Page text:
Ian Stephenson (1934-2000) taught painting at the Chelsea School of Art alongside Richard Hamilton, Victor Pasmore and Jeremy Moon, and was exhibited widely with other significant artists of his day, including Patrick Caulfield, Howard Hodgkin and RB Kitaj. Shown within this exhibition are six original prints from the series ‘Phoenix’, which comprises 540 unique prints put together in sets of six. The basic image has an additional rectangle (about one seventh the size of the whole) collaged onto each print in six sequences of regulated shifts of angle, determined by the movement of the rectangle around the edge of the image area, starting at the top left corner. From a position against the edge it tilts on one fixed corner until another corner or side hits the edge again; then it tilts away from a new fixed corner. The movement is thus like a regulated tumbling around the inside edge of the image area. The completed sequence ends with the rectangle back in its starting position. The prints were numbered from 1 to 540 from start to finish of the sequence and the sets of six were made up by taking one from each run of ninety figures.

Elizabeth Hayley’s silver gelatin prints on steel and brass, seek to trace a record and likeness of the experience of life lived on and surrounded by water, making references to the past and impermanence. The pictorial quality of her photographic tableaux correlates with their documentary value: about life on a ship, old vessels, or boat communities; about ways of seeing and ways of doing, yet they also invite us to experience the density and transparency of time.

While most of Jayne Wilton‘s work focuses on making exhaled breath visible, she is also intrigued by the in-breath, which is more challenging to capture without clinical equipment. Recently, she has been exploring media that allows her to make visible both the in-breath and the out-breath. The resulting work, Round, is a series of sculptures that demonstrates the dynamics of the full breathing cycle. Round uses molten glass to capture breathing, in particular the in-breath. She created the sculptures using traditional glassblowing processes that involve exhaling into molten glass through a pipe. Unlike traditional glassblowing, however, and before the glass had cooled, she inhaled back into the pipe. The resultant lung-like form demonstrates the force and motion of the in-breath. The idea of a breath turning back in on itself was one of her core considerations for creating the Roundseries, as were ideas of liminality and palimpsests; at every moment we overwrite each breathing gesture with that of the next.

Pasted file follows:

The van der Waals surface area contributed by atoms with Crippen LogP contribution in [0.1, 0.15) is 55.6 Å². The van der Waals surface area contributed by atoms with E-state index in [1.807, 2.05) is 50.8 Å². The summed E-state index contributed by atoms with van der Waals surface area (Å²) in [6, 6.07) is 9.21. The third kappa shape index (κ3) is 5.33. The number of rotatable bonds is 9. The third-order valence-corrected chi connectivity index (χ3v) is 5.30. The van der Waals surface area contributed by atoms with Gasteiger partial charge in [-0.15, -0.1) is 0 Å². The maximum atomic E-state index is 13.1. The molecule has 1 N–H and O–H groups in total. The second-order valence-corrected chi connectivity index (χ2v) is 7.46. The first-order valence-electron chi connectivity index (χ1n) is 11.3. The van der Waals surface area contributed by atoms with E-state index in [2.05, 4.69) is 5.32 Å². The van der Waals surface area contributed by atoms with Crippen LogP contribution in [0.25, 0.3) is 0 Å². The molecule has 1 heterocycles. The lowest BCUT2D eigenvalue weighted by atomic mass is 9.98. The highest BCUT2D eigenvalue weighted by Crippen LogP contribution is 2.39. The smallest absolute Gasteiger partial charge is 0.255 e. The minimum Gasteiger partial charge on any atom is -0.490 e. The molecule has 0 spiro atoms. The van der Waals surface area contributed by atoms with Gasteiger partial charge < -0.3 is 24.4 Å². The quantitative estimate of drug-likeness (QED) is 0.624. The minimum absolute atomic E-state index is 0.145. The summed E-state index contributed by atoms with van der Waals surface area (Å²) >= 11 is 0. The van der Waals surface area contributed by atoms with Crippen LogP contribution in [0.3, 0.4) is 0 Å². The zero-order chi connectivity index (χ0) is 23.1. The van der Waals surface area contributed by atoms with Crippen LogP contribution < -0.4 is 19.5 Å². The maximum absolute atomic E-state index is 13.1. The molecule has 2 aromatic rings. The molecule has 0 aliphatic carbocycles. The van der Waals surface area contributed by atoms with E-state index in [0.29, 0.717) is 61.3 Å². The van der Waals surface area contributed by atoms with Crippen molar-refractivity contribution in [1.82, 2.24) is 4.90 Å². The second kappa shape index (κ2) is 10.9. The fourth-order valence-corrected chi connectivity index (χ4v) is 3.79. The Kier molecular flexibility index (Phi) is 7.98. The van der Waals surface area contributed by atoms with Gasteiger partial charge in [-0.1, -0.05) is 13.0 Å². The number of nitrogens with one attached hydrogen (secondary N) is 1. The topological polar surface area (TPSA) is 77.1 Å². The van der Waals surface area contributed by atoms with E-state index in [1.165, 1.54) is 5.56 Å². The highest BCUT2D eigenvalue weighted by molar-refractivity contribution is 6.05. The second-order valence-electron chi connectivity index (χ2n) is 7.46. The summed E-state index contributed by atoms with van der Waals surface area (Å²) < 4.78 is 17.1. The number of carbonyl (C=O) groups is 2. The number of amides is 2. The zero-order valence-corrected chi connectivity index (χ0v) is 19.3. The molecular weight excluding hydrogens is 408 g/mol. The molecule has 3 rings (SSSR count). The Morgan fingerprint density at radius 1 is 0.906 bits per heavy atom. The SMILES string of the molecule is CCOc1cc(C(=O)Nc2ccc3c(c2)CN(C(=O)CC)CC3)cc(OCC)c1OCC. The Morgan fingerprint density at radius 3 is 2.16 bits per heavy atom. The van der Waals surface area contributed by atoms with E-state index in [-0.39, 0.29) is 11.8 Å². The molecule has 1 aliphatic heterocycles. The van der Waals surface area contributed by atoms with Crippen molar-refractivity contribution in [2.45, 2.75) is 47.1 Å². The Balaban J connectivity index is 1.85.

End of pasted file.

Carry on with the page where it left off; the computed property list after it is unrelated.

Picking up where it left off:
As a collaboration of two artists painting on the same canvas, with very different methods of using paint, Jason Robinson and Helen McMahon are guided by reaction and response, not imposing rules or process. A finished work exists as a result of all marks made by both artists, whether they are still seen, been obliterated or have just left a trace.  Their practice shows the distinctly different painting styles which convey a dissonant harmony, a playful discussion, muted versus loud. There are times though when there is no harmony or discussion but rather a full blown argument and attack on each other’s marks. A number of these paintings have been left to calm down over a few years and as they have become more considerate of each other’s actions, these battle scarred paintings have been salvaged. Sanding has bulldozed some of the blights but still left a trace, foundations that have been built upon and smoothed over, a kind of beauty from the rubble.

Their paintings exist because of the other; not necessarily bearing equal marks, but coming to a compromise, a resolution to find a kind of harmony.

We are pleased to be part of an exhibition Visible Traces, curated by Joanna Bryant Projects and Julian Page, showing alongside works from Ian Stephenson, Jayne Wilton and Elizabeth Hayley. Held at the Clerkenwell Gallery, Clerkenwell Green, London EC1R 0DP, the show is on from 12th – 17th April. A private view is on Tuesday 12th April 6 – 8.30pm


AAF 2016

At the charity private view on Wednesday – Huss, Mark 6 and Bethine Moon on show with One Church Street Gallery, Stand G1.The Fair is open until Sunday 13th March

We are once again being shown by One Church Street Gallery at Battersea Affordable Art Fair. They will be at Stand G1, details from their website here.

New paintings that haven’t been shown before are being taken, including Huss and Senlac Jack  below.

HUSS 100 X 100 CM